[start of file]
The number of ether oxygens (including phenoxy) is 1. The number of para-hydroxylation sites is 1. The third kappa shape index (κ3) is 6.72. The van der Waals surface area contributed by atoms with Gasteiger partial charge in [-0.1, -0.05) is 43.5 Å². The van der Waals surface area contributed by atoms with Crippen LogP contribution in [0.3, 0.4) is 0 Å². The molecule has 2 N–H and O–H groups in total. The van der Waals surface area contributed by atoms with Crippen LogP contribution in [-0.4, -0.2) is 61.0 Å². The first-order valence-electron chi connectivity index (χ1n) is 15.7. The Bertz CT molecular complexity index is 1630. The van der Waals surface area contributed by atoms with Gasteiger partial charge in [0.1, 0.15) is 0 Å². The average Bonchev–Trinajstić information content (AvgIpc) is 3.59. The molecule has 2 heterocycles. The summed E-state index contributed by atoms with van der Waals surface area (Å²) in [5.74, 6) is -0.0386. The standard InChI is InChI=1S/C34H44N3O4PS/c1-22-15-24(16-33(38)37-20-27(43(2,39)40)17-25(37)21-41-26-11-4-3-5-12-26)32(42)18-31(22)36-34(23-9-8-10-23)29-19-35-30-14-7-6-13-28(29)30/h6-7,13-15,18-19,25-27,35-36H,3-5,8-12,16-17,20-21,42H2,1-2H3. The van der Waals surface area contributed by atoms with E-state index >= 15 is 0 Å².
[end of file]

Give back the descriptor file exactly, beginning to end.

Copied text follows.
The number of ether oxygens (including phenoxy) is 1. The number of para-hydroxylation sites is 1. The third kappa shape index (κ3) is 6.72. The van der Waals surface area contributed by atoms with Gasteiger partial charge in [-0.1, -0.05) is 43.5 Å². The van der Waals surface area contributed by atoms with Crippen LogP contribution in [0.3, 0.4) is 0 Å². The molecule has 2 N–H and O–H groups in total. The van der Waals surface area contributed by atoms with Crippen LogP contribution in [-0.4, -0.2) is 61.0 Å². The first-order valence-electron chi connectivity index (χ1n) is 15.7. The Bertz CT molecular complexity index is 1630. The van der Waals surface area contributed by atoms with Gasteiger partial charge in [0.1, 0.15) is 0 Å². The average Bonchev–Trinajstić information content (AvgIpc) is 3.59. The molecule has 2 heterocycles. The summed E-state index contributed by atoms with van der Waals surface area (Å²) in [5.74, 6) is -0.0386. The standard InChI is InChI=1S/C34H44N3O4PS/c1-22-15-24(16-33(38)37-20-27(43(2,39)40)17-25(37)21-41-26-11-4-3-5-12-26)32(42)18-31(22)36-34(23-9-8-10-23)29-19-35-30-14-7-6-13-28(29)30/h6-7,13-15,18-19,25-27,35-36H,3-5,8-12,16-17,20-21,42H2,1-2H3. The van der Waals surface area contributed by atoms with E-state index >= 15 is 0 Å².